The American Maritime Partnership has issued the following statement and set of facts in response to “erroneous claims” about the Jones Act’s role and impact on relief efforts in Puerto Rico in the aftermath of Hurricane Fiona. Below is the AMP’s the statement provided first to gCaptain:
(American Maritime Parntership) – The American Maritime Partnership (AMP), the voice of the domestic maritime industry, is releasing the following facts and statement proudly reporting the role of the domestic American Maritime industry in answering the call to help Puerto Rico in the wake of Hurricane Fiona and challenging the theatrics of a foreign oil company to take advantage of the crisis.
“American Maritime has been meeting and exceeding the needs of Puerto Rican residents in the wake of Hurricane Fiona and there continues to be absolutely no justification for a waiver of the Jones Act, as the U.S. Coast Guard, FEMA, the Corps of Engineers, and the U.S. Department of Energy all have made clear that the supply of fuel to the Island is not an issue. This stunt by a foreign oil company showing up unannounced in Puerto Rico while on its way overseas hoping to sell its fuel at a premium to Puerto Ricans in need, and thereby triggering a public and political rush to judgment, is bad precedent, a circumvention of U.S. law, and should never be tolerated. American Maritime is dedicated to Puerto Rico and while foreign oil traders seek to line their pockets at the expense of the Puerto Rican people, we will always be committed to our fellow citizens, including our own employees and their families, in Puerto Rico.”
Ku’uhaku Park, President of the American Maritime Partnership
- There is no evidence that there is a diesel supply problem on the Island. Distribution throughout the island once fuel is offloaded remains the issue.
- The U.S. Coast Guard informed CBS that Puerto Rico and the U.S. Virgin Islands were “comfortably supplied” with diesel as of September 26, whenthe BP vessel was camped outside of U.S. territorial waters.
- Jenniffer González Colón, Resident Commissioner, stated:
- “At each and every meeting, I have been assured by federal agencies, including the Department of Energy, FEMA, and the Corps of Engineers that there is an adequate supply of fuel on the Island that is available to consumers and that subsequent delivery is planned of more fuel in the short, medium and long term.”
- Puerto Rico Ports Authority Director, Jose Piza, in an interview shared that Puerto Rico has received more than 600,000 gallons of diesel from foreign vessels (that followed America’s cabotage laws) in the past two weeks. It is perfectly legal for foreign vessels to deliver foreign cargoes to Puerto Rico. This and cargoes delivered this week dwarf the BP vessel’s cargo.
- Like in the aftermath of Hurricane Maria, any delay in receiving needed cargoes due to Hurricane Fiona are not because the goods are not getting to the ports. Sources in Puerto Rico have confirmed that, while the maritime supply chain is steady, the land side transportation on the island itself has been slower to react.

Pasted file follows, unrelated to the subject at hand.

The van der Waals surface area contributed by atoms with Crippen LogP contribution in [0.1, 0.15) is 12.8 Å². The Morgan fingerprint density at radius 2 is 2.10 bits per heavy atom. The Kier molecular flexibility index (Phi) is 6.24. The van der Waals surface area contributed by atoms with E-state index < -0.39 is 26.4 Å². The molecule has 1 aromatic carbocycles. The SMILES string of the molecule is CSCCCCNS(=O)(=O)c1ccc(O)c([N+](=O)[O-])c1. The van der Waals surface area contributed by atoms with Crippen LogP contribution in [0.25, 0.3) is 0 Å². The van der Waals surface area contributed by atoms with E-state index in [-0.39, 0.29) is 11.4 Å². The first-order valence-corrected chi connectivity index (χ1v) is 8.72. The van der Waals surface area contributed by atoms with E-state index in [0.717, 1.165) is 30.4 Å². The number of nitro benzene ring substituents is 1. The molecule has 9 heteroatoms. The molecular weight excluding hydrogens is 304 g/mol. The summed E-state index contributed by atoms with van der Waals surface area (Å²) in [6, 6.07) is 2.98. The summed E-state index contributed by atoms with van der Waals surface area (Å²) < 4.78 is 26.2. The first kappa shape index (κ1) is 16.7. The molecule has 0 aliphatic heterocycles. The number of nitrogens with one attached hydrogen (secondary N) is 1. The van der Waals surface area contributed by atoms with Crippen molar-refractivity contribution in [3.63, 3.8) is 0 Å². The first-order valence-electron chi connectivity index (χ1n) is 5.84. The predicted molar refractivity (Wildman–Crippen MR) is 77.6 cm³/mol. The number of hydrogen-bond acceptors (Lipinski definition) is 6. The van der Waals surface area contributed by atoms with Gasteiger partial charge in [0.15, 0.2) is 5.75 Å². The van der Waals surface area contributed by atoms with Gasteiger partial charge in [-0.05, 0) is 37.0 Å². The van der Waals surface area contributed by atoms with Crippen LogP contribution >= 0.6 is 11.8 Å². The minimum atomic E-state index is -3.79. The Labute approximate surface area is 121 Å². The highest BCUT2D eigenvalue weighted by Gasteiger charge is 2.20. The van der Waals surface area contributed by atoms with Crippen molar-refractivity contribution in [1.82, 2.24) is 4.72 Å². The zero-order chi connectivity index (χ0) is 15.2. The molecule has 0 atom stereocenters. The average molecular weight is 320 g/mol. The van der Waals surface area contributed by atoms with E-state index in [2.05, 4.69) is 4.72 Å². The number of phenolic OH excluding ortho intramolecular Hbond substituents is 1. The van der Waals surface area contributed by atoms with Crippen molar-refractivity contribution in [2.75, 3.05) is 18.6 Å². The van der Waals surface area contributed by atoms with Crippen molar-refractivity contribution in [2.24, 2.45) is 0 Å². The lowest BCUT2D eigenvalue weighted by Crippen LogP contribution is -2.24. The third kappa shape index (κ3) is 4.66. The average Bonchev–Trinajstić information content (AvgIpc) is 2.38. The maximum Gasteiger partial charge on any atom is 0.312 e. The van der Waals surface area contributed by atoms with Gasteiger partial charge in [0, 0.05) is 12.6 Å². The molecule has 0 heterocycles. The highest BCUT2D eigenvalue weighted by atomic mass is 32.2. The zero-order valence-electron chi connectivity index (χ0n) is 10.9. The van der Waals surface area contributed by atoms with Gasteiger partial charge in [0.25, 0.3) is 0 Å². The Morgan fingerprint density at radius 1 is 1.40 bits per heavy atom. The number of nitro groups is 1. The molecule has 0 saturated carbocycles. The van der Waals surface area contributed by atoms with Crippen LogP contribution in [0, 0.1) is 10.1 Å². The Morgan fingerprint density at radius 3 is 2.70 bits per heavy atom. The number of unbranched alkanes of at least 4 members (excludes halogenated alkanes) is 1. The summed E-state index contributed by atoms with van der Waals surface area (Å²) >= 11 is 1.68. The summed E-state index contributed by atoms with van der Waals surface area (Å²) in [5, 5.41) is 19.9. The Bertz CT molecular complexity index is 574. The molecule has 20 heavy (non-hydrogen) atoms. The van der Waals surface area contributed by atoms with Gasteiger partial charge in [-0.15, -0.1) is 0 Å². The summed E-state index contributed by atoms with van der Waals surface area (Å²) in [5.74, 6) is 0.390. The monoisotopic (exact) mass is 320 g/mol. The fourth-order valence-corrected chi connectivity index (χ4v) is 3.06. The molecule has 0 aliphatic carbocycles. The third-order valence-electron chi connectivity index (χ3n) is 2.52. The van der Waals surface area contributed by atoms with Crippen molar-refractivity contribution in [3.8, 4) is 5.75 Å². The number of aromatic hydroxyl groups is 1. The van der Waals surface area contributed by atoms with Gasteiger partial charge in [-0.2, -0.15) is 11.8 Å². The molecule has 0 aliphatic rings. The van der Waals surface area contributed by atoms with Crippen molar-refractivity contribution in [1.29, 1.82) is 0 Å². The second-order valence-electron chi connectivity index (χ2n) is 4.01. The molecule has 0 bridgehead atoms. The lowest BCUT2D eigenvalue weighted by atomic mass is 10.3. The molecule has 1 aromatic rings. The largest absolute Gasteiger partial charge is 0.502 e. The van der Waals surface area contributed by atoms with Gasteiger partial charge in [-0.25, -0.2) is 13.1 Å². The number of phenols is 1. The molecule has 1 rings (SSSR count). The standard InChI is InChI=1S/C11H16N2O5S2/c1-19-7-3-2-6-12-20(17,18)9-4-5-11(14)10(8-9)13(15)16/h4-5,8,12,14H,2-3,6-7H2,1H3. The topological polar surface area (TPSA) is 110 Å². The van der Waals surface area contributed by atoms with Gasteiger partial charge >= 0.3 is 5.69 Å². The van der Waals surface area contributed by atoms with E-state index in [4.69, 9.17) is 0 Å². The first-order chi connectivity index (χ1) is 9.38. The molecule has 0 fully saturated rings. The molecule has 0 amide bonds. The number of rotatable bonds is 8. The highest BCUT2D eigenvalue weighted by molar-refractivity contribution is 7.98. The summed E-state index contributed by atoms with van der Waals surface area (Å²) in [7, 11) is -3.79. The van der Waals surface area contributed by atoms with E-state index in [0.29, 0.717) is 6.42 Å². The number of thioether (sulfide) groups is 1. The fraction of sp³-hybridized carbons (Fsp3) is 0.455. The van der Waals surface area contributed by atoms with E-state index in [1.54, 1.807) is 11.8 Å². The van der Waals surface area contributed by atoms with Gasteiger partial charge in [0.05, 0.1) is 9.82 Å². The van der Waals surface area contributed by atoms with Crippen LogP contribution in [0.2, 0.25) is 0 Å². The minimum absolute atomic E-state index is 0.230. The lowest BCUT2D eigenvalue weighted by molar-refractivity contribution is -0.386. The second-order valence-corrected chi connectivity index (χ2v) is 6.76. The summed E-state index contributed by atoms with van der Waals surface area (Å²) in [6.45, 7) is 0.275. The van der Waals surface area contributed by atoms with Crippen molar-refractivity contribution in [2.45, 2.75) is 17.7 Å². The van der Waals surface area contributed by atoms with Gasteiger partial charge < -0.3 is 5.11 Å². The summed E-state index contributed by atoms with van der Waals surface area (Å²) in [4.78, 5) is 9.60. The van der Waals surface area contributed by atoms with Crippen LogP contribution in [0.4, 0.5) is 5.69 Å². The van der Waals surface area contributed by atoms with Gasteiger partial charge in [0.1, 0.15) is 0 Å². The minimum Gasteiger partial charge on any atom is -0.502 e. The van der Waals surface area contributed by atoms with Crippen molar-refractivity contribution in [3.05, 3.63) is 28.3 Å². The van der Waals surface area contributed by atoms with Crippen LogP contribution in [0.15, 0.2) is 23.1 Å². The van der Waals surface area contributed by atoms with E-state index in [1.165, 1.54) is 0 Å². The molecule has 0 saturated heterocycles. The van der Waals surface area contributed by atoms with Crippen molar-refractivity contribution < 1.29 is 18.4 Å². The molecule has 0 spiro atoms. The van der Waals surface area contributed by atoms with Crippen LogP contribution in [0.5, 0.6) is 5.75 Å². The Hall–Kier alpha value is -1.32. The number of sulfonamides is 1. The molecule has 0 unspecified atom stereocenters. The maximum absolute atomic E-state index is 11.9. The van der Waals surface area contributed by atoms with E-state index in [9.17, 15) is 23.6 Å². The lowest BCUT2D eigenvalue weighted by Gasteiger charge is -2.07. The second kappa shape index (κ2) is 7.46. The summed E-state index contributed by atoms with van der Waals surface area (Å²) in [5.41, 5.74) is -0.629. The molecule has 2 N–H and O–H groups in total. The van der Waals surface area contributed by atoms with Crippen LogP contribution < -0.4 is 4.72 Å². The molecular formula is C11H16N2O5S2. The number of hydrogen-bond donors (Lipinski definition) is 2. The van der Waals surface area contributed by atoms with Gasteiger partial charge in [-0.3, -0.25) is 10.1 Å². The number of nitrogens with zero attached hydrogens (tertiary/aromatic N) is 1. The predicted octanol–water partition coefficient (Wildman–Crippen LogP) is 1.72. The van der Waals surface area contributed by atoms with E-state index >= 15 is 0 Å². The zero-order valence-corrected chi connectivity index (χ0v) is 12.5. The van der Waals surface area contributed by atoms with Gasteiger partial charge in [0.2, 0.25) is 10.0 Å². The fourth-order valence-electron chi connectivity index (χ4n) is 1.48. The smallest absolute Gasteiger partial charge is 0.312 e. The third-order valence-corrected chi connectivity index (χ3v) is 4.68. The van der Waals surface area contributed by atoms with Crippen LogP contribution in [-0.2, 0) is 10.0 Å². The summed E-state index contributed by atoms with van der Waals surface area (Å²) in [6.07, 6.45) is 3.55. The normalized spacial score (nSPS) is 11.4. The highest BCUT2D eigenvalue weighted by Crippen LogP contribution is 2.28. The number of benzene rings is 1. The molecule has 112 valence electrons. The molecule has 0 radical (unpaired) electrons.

- Foreign vessels transporting cargo between two U.S. ports must follow U.S. law.
- Nothing prevents a foreign vessel from a foreign origin from shipping to and from Puerto Rico. But when the foreign vessel ships from a U.S. port to another U.S. port carrying U.S. cargoes, it must follow a legal process.
- Piza added that since BP would otherwise have shipped on Jones Act vessels, the gas giant was acting “merely to sell and not to assist the country in its need, for which it will be BP’s fault that the island is left without the resource” adding that “You cannot create the crisis and then play the victim.”
- Regular deliveries of diesel are continuing from legal foreign imports and from service from American Maritime carriers.
- On September 26, a domestic operator delivered fuel near Aguirre and then in Guayanilla to help provide diesel on the island. More deliveries, both foreign and U.S.-sourced, are scheduled to be delivered this week.
- Regular supply chain deliveries of fuel are done in a manner that maximizes efficiency and swift delivery and offloading. The deliveries are timed to ensure there is adequate storage capacity for offloaded fuel when a vessel arrives.
- Delivering fuel by an unexpected foreign vessel to take advantage of recovery from a natural disaster would require those vessels to anchor off the port for days at a time and could disrupt regular operations.
- This British Petroleum (BP) vessel set sail from Texas City enroute to an overseas destination, never intending to deliver diesel to Puerto Rico. Seeing an opportunity to sell its fuel at a premium and take advantage of Puerto Rican residents, BP redirected the vessel to Puerto Rico without following the U.S. Jones Act waiver process.
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